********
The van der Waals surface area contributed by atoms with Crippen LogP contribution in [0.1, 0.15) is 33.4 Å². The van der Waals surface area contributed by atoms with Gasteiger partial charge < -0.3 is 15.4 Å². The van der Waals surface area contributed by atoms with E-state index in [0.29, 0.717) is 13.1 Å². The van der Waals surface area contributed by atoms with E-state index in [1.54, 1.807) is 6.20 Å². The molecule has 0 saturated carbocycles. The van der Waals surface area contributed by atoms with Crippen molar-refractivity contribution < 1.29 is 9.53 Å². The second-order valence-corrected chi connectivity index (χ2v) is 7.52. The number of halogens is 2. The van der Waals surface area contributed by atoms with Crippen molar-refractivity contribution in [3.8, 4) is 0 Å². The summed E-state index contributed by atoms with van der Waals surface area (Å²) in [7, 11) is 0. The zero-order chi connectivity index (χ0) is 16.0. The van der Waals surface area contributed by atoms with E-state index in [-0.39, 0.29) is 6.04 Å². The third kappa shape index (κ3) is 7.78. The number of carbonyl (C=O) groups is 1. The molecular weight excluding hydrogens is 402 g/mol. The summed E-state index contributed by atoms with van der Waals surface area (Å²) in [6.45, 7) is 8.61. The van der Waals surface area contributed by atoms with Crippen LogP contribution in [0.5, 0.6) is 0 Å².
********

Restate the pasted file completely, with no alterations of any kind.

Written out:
The van der Waals surface area contributed by atoms with Crippen LogP contribution in [0.1, 0.15) is 33.4 Å². The van der Waals surface area contributed by atoms with Gasteiger partial charge < -0.3 is 15.4 Å². The van der Waals surface area contributed by atoms with E-state index in [0.29, 0.717) is 13.1 Å². The van der Waals surface area contributed by atoms with E-state index in [1.54, 1.807) is 6.20 Å². The molecule has 0 saturated carbocycles. The van der Waals surface area contributed by atoms with Crippen molar-refractivity contribution < 1.29 is 9.53 Å². The second-order valence-corrected chi connectivity index (χ2v) is 7.52. The number of halogens is 2. The van der Waals surface area contributed by atoms with Crippen molar-refractivity contribution in [3.8, 4) is 0 Å². The summed E-state index contributed by atoms with van der Waals surface area (Å²) in [7, 11) is 0. The zero-order chi connectivity index (χ0) is 16.0. The van der Waals surface area contributed by atoms with E-state index in [-0.39, 0.29) is 6.04 Å². The third kappa shape index (κ3) is 7.78. The number of carbonyl (C=O) groups is 1. The molecular weight excluding hydrogens is 402 g/mol. The summed E-state index contributed by atoms with van der Waals surface area (Å²) in [6.45, 7) is 8.61. The van der Waals surface area contributed by atoms with Crippen LogP contribution in [0.5, 0.6) is 0 Å².